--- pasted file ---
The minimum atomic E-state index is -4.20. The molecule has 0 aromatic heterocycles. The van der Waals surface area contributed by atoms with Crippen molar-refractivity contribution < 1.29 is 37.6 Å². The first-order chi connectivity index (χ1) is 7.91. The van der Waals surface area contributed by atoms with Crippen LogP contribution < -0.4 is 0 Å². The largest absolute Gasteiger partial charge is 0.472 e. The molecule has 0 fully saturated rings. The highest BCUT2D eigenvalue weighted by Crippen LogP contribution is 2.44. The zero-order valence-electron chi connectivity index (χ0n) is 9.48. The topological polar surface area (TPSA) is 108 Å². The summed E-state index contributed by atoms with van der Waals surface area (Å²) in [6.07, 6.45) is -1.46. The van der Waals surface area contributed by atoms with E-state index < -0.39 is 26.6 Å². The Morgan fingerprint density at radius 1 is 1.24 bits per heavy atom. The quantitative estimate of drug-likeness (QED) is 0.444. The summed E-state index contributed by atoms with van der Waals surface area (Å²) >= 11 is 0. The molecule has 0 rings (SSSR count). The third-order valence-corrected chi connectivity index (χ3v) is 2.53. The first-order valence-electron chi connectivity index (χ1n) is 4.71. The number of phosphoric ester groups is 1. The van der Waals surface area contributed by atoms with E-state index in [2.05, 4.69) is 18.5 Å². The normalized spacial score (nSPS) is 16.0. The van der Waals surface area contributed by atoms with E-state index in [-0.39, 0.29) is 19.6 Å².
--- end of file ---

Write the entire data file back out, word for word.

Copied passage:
The minimum atomic E-state index is -4.20. The molecule has 0 aromatic heterocycles. The van der Waals surface area contributed by atoms with Crippen molar-refractivity contribution < 1.29 is 37.6 Å². The first-order chi connectivity index (χ1) is 7.91. The van der Waals surface area contributed by atoms with Crippen LogP contribution < -0.4 is 0 Å². The largest absolute Gasteiger partial charge is 0.472 e. The molecule has 0 fully saturated rings. The highest BCUT2D eigenvalue weighted by Crippen LogP contribution is 2.44. The zero-order valence-electron chi connectivity index (χ0n) is 9.48. The topological polar surface area (TPSA) is 108 Å². The summed E-state index contributed by atoms with van der Waals surface area (Å²) in [6.07, 6.45) is -1.46. The van der Waals surface area contributed by atoms with E-state index < -0.39 is 26.6 Å². The Morgan fingerprint density at radius 1 is 1.24 bits per heavy atom. The quantitative estimate of drug-likeness (QED) is 0.444. The summed E-state index contributed by atoms with van der Waals surface area (Å²) >= 11 is 0. The molecule has 0 rings (SSSR count). The third-order valence-corrected chi connectivity index (χ3v) is 2.53. The first-order valence-electron chi connectivity index (χ1n) is 4.71. The number of phosphoric ester groups is 1. The van der Waals surface area contributed by atoms with E-state index in [2.05, 4.69) is 18.5 Å². The normalized spacial score (nSPS) is 16.0. The van der Waals surface area contributed by atoms with E-state index in [-0.39, 0.29) is 19.6 Å².